Rich in Rare Earths, Vietnam Becomes a Center for Global Power Struggle

China and U.S. battle over Vietnam's rare earths.

Vietnam finds itself wooed by two large world powers. However, this time, it is not over any geopolitical consideration, but for a resource that the modern world covets: rare earths.

China and the U.S. are locked in a race to court a country that boasts the world’s second-largest rare earth deposits. However, much of Vietnam’s rare earths remain untapped thanks to China’s near-monopoly over global markets. With the West, led by the U.S., no longer wanting to rely on China alone for rare earths supply and processing, Vietnam continues to look like a suitable alternative. 

Receive weekly updates and market intelligence on rare earths, helping your company adapt and thrive in the face of changing demand dynamics. Opt into MetalMiner’s free weekly newsletter.

The United States’ Pursuit of Vietnamese Rare Earths

Several recent events serve to underline the Western world’s renewed interest in this Southeast Asia nation. About two months ago, U.S. President Joe Biden visited Hanoi to upgrade bilateral relations. This is ironic, considering that both countries were at war about six decades ago. During his visit, the U.S. President inked an agreement aimed at giving Vietnam a leg up to attract investors for its rare earth deposits.

In a bid to keep out the competition, China has also made moves with regard to Vietnam’s extensive deposits of rare earths. Much of these deposits are in North Vietnam, and if all goes well between these two nations, there will be an upgrade of Vietnam’s rail network. This would include a rail line from Kunming in southern China to Vietnam’s port city of Haiphong.

Railways between China and North Vietnam could play a role in the extraction of rare earths.

According to media reports, top-ranking officials of Vietnam and China are said to be in talks for a major upgrade of undeveloped rail links. In a recent statement, Vietnam Prime Minister Pham Minh China advocated for enhancing the railway connecting Kunming to Haiphong. The positive outcomes of a recent high-speed rail connection between Kunming and Vientiane could be the reason for this. In fact, that line’s success has also spurred Thailand to expedite the progress on its long-pending high-speed rail project. This line would like Vientiane, cross the Mekong to Nong Khai, and extend to Bangkok.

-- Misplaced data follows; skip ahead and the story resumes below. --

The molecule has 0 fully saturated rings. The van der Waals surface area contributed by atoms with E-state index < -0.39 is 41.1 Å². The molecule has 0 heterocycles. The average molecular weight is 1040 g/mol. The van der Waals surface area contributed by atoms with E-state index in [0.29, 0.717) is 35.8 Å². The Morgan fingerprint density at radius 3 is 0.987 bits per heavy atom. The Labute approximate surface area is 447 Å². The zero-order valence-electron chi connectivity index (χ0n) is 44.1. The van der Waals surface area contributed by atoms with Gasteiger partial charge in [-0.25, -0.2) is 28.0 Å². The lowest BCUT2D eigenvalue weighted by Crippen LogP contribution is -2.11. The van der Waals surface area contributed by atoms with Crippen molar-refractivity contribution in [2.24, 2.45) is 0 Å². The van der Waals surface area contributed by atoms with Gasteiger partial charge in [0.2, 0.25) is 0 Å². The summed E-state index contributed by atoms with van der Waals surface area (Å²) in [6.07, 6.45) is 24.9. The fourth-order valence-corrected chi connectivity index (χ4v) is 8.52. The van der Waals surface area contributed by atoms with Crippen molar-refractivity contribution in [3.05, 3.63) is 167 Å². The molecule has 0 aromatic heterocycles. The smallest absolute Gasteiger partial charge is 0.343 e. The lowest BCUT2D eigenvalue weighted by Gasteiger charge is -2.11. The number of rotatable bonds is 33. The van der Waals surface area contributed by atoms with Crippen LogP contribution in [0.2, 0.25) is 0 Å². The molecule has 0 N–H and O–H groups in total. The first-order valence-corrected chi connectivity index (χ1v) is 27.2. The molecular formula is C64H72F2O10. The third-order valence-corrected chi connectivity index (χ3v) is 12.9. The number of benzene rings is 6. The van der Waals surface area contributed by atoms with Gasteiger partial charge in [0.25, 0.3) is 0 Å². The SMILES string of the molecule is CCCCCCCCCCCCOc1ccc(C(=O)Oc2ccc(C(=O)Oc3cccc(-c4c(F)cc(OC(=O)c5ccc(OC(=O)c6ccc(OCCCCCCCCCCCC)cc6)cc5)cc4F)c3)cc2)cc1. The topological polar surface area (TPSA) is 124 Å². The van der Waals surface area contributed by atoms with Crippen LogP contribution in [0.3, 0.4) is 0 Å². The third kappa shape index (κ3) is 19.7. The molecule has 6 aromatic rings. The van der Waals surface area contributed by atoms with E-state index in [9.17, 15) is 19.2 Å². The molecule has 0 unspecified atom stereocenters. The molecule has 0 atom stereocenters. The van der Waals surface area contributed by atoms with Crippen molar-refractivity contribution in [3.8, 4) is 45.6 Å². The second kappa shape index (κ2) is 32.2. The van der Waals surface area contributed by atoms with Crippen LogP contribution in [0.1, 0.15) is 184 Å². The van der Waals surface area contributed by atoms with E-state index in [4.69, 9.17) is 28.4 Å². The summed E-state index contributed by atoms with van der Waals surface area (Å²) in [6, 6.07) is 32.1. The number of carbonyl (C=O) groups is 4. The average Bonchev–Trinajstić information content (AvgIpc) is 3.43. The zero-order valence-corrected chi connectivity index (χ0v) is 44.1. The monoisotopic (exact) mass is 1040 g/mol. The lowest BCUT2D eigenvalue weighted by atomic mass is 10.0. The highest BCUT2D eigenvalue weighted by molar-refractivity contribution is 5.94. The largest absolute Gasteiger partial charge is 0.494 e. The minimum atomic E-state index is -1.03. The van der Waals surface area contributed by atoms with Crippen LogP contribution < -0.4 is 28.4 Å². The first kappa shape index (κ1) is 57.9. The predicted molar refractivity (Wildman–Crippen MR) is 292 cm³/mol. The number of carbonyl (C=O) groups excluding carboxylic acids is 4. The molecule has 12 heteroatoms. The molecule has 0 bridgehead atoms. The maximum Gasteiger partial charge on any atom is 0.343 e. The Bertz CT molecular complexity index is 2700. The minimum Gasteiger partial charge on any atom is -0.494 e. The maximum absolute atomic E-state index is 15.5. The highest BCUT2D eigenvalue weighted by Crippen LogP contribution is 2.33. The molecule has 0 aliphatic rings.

A 531-mile-long railway connects the two communist countries of China and Vietnam. However, the current line, built by the French in the early ‘90s, is old and in disrepair.

With much at stake, including Vietnam’s stock of rare earths, China seems to be pulling out all stops to keep Vietnam under its circle of influence. Officials have now indicated that preparations are underway for an upcoming visit to Hanoi by Chinese President Xi Jinping. This visit would further underscore Vietnam’s growing strategic significance in global supply chains, especially with major powers like the U.S. actively seeking regional influence.

Vietnamese railway

A bolstered railway network will also give a fillip to exports from Vietnam to China, increase tourism from China to North Vietnam, and help integrate the manufacturing capacities of the two nations. The fact that the line will run through North Vietnam, a region that’s particularly rich in rare earth deposits, is hardly a coincidence. China remains the #1 refiner of rare earths worldwide.

Moreover, Vietnam now seems to want to go full steam in exploiting it’s extensive rare earth resources. As a first step, it plans to auction some portions of its Dong Pao mine, potentially inviting bids by the end of this month. Meanwhile, production may start as soon as 2024, with Australia’s Blackstone Minerals Ltd said to be quite keen to acquire at least one of these concessions. 

MetalMiner covers price points, correlation charts and price forecasting for a full suite of industrial and precious metals. See our full metals catalog.

Some circles see this as a move by Vietnam to counter China’s supremacy in this sector. The West is eager to break China’s monopoly and is cozying up to Vietnam to corner a bulk of its rare earth reserves. This will allow them to process ores into metals necessary for magnets in electric vehicles, military equipment, etc. But China seems to have a different take on this. Recently, a report in the China Daily quoted some experts as claiming the U.S. faced “major challenges” in its efforts to diminish China’s dominant position as the primary supplier of rare earths.

rare earths processing

The report pointed to the many hurdles Vietnam faces in trying to achieve independent extraction and processing of rare earths. Indeed, China still controls key rare earth processing technologies. Meanwhile, the U.S., which remains a major rare earth importer, does not have local processing plants. Therefore, it must export rare earth ores to China for processing. According to this report, what remains uncertain is whether U.S. companies are willing to invest substantially in developing mines in Vietnam, given the opacity of the country’s rare earth sector.

Whether Vietnam will eventually produce between 5 and 15 % of China’s projected output by the end of this decade remains to be seen. 

Make informed rare earth sourcing decisions! Access MetalMiner’s free Monthly Metals Index report to understand economic metal price drivers through metal price charts and expert analysis.

Scroll to Top